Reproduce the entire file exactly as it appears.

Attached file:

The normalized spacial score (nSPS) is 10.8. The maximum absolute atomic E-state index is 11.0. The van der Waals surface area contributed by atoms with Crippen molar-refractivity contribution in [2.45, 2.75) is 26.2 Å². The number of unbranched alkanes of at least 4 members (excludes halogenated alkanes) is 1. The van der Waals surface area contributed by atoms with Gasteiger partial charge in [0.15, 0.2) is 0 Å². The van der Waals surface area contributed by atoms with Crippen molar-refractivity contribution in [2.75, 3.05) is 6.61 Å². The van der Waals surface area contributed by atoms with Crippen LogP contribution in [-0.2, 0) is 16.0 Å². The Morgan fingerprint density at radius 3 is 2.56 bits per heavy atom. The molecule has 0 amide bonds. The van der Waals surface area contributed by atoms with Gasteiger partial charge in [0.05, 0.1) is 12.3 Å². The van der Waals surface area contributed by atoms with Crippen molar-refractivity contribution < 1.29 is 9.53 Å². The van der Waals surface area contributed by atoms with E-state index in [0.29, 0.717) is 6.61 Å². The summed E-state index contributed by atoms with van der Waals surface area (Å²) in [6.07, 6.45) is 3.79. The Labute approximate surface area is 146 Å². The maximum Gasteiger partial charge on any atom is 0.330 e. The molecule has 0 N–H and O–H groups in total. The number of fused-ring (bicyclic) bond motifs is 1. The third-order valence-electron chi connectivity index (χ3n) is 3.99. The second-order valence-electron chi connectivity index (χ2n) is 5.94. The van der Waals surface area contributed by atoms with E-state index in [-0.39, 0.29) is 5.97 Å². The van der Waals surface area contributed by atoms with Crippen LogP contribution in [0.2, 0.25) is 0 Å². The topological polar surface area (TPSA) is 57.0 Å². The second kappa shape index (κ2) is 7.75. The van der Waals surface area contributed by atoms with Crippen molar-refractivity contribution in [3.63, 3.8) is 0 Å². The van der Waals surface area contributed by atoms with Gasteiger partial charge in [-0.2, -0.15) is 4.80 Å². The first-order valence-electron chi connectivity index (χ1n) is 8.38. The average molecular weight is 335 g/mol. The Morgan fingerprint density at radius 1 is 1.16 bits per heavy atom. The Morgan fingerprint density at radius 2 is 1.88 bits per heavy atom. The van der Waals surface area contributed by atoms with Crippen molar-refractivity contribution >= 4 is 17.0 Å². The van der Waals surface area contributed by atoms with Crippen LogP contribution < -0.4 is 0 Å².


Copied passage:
The normalized spacial score (nSPS) is 10.8. The maximum absolute atomic E-state index is 11.0. The van der Waals surface area contributed by atoms with Crippen molar-refractivity contribution in [2.45, 2.75) is 26.2 Å². The number of unbranched alkanes of at least 4 members (excludes halogenated alkanes) is 1. The van der Waals surface area contributed by atoms with Gasteiger partial charge in [0.15, 0.2) is 0 Å². The van der Waals surface area contributed by atoms with Crippen molar-refractivity contribution in [2.75, 3.05) is 6.61 Å². The van der Waals surface area contributed by atoms with Crippen LogP contribution in [-0.2, 0) is 16.0 Å². The Morgan fingerprint density at radius 3 is 2.56 bits per heavy atom. The molecule has 0 amide bonds. The van der Waals surface area contributed by atoms with Gasteiger partial charge in [0.05, 0.1) is 12.3 Å². The van der Waals surface area contributed by atoms with Crippen molar-refractivity contribution < 1.29 is 9.53 Å². The van der Waals surface area contributed by atoms with E-state index in [0.29, 0.717) is 6.61 Å². The summed E-state index contributed by atoms with van der Waals surface area (Å²) in [6.07, 6.45) is 3.79. The Labute approximate surface area is 146 Å². The maximum Gasteiger partial charge on any atom is 0.330 e. The molecule has 0 N–H and O–H groups in total. The number of fused-ring (bicyclic) bond motifs is 1. The third-order valence-electron chi connectivity index (χ3n) is 3.99. The second-order valence-electron chi connectivity index (χ2n) is 5.94. The van der Waals surface area contributed by atoms with E-state index in [-0.39, 0.29) is 5.97 Å². The van der Waals surface area contributed by atoms with Crippen LogP contribution in [0.2, 0.25) is 0 Å². The topological polar surface area (TPSA) is 57.0 Å². The second kappa shape index (κ2) is 7.75. The van der Waals surface area contributed by atoms with Crippen molar-refractivity contribution in [3.63, 3.8) is 0 Å². The van der Waals surface area contributed by atoms with Gasteiger partial charge in [-0.2, -0.15) is 4.80 Å². The first-order valence-electron chi connectivity index (χ1n) is 8.38. The average molecular weight is 335 g/mol. The Morgan fingerprint density at radius 1 is 1.16 bits per heavy atom. The Morgan fingerprint density at radius 2 is 1.88 bits per heavy atom. The van der Waals surface area contributed by atoms with Crippen molar-refractivity contribution >= 4 is 17.0 Å². The van der Waals surface area contributed by atoms with Crippen LogP contribution < -0.4 is 0 Å².